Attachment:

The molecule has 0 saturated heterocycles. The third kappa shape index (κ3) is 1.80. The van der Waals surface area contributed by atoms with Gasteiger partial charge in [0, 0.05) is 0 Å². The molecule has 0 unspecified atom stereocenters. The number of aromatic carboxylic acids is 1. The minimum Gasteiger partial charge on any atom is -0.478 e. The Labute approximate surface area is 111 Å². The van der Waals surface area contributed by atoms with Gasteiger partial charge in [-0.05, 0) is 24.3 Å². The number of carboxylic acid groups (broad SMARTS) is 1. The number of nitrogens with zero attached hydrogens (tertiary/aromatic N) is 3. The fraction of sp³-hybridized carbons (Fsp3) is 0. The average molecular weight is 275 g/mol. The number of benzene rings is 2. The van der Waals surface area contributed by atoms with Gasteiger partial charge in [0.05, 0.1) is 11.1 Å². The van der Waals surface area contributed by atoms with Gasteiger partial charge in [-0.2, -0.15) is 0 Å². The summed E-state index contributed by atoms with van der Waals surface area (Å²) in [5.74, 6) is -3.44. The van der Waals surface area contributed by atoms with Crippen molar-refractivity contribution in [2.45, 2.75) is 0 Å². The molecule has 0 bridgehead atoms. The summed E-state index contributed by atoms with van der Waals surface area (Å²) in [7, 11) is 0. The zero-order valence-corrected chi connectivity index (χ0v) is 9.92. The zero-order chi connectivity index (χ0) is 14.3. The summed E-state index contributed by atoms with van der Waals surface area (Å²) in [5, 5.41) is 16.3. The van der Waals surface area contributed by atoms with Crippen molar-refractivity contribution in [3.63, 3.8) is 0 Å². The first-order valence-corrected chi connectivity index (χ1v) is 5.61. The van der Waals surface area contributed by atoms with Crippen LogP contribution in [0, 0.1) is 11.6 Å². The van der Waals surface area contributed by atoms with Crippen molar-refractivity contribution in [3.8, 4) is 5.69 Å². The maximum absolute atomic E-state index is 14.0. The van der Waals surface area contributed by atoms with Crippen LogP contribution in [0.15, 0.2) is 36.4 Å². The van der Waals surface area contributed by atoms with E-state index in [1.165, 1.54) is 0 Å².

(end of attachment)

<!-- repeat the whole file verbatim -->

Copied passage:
The molecule has 0 saturated heterocycles. The third kappa shape index (κ3) is 1.80. The van der Waals surface area contributed by atoms with Gasteiger partial charge in [0, 0.05) is 0 Å². The molecule has 0 unspecified atom stereocenters. The number of aromatic carboxylic acids is 1. The minimum Gasteiger partial charge on any atom is -0.478 e. The Labute approximate surface area is 111 Å². The van der Waals surface area contributed by atoms with Gasteiger partial charge in [-0.05, 0) is 24.3 Å². The number of carboxylic acid groups (broad SMARTS) is 1. The number of nitrogens with zero attached hydrogens (tertiary/aromatic N) is 3. The fraction of sp³-hybridized carbons (Fsp3) is 0. The average molecular weight is 275 g/mol. The number of benzene rings is 2. The van der Waals surface area contributed by atoms with Gasteiger partial charge in [0.05, 0.1) is 11.1 Å². The van der Waals surface area contributed by atoms with Gasteiger partial charge in [-0.2, -0.15) is 0 Å². The summed E-state index contributed by atoms with van der Waals surface area (Å²) in [5.74, 6) is -3.44. The van der Waals surface area contributed by atoms with Crippen molar-refractivity contribution in [2.45, 2.75) is 0 Å². The molecule has 0 bridgehead atoms. The summed E-state index contributed by atoms with van der Waals surface area (Å²) in [7, 11) is 0. The zero-order valence-corrected chi connectivity index (χ0v) is 9.92. The zero-order chi connectivity index (χ0) is 14.3. The summed E-state index contributed by atoms with van der Waals surface area (Å²) in [5, 5.41) is 16.3. The van der Waals surface area contributed by atoms with Crippen molar-refractivity contribution in [3.63, 3.8) is 0 Å². The first-order valence-corrected chi connectivity index (χ1v) is 5.61. The van der Waals surface area contributed by atoms with Crippen LogP contribution in [0, 0.1) is 11.6 Å². The van der Waals surface area contributed by atoms with Crippen molar-refractivity contribution in [3.8, 4) is 5.69 Å². The maximum absolute atomic E-state index is 14.0. The van der Waals surface area contributed by atoms with Crippen LogP contribution in [0.15, 0.2) is 36.4 Å². The van der Waals surface area contributed by atoms with E-state index in [1.165, 1.54) is 0 Å².